And then, when he resigned this past summer — which was announced shortly after The Island Packet began pressing Orlando, Sulka and Reynolds on the matter — the town turned right around and paid him the $40,000 of vacation time they never made him use.
When asked to share their reasoning on this, Orlando and Sulka again went the “nothing to see here, folks” route.
They even seemed proud of the decision.
They pointed to what they saw as great value in Reynolds’ affiliation with the FBI National Academy, which certainly did lead to two Bluffton officers getting accepted to the FBI’s elite and highly sought-after two-month training program at Quantico.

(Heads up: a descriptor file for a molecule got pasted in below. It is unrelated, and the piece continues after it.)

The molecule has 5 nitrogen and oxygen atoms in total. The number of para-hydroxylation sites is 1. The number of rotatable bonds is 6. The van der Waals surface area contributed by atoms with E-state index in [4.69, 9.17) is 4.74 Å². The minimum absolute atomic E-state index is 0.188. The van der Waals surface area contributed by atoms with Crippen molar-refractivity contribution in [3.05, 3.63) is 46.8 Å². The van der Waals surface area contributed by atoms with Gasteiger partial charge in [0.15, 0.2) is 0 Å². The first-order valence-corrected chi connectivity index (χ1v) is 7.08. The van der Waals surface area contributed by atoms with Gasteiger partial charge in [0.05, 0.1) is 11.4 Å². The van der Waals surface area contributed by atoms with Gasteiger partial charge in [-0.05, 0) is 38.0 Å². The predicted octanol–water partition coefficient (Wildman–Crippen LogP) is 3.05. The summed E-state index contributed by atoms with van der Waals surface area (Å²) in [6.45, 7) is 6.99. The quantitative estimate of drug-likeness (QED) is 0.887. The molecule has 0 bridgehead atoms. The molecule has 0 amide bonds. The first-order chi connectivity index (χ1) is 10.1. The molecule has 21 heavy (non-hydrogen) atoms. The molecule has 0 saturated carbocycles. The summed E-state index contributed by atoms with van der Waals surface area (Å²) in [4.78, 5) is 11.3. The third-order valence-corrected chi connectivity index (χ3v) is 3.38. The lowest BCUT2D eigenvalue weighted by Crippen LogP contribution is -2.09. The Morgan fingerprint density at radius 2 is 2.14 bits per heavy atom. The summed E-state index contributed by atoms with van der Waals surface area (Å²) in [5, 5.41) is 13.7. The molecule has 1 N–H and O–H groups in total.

It’s interesting to note, however, that since graduating from the academy, both of those officers have faced disciplinary actions and were reassigned by the Bluffton Police Department, one for a basic policing error and the other after continued complaints of his poor managerial skills.
Orlando and Sulka have also maintained “there’s nothing see here, folks,” when it comes to the disproportionately high overtime the town accrued during Hurricane Matthew.
Bluffton paid most of its police department 24 hours of time and a half, whether or not those hours were spent on-duty or at home, over the course of eight days, which made theirs the emergency management department with the longest activation.
Each employee who qualified for the overtime received a flat 195 hours, which meant most of them received game-changing pay-outs of several thousand dollars, including more than $16,000 for then-Chief Reynolds and around $12,000 for now-Chief Joseph Manning.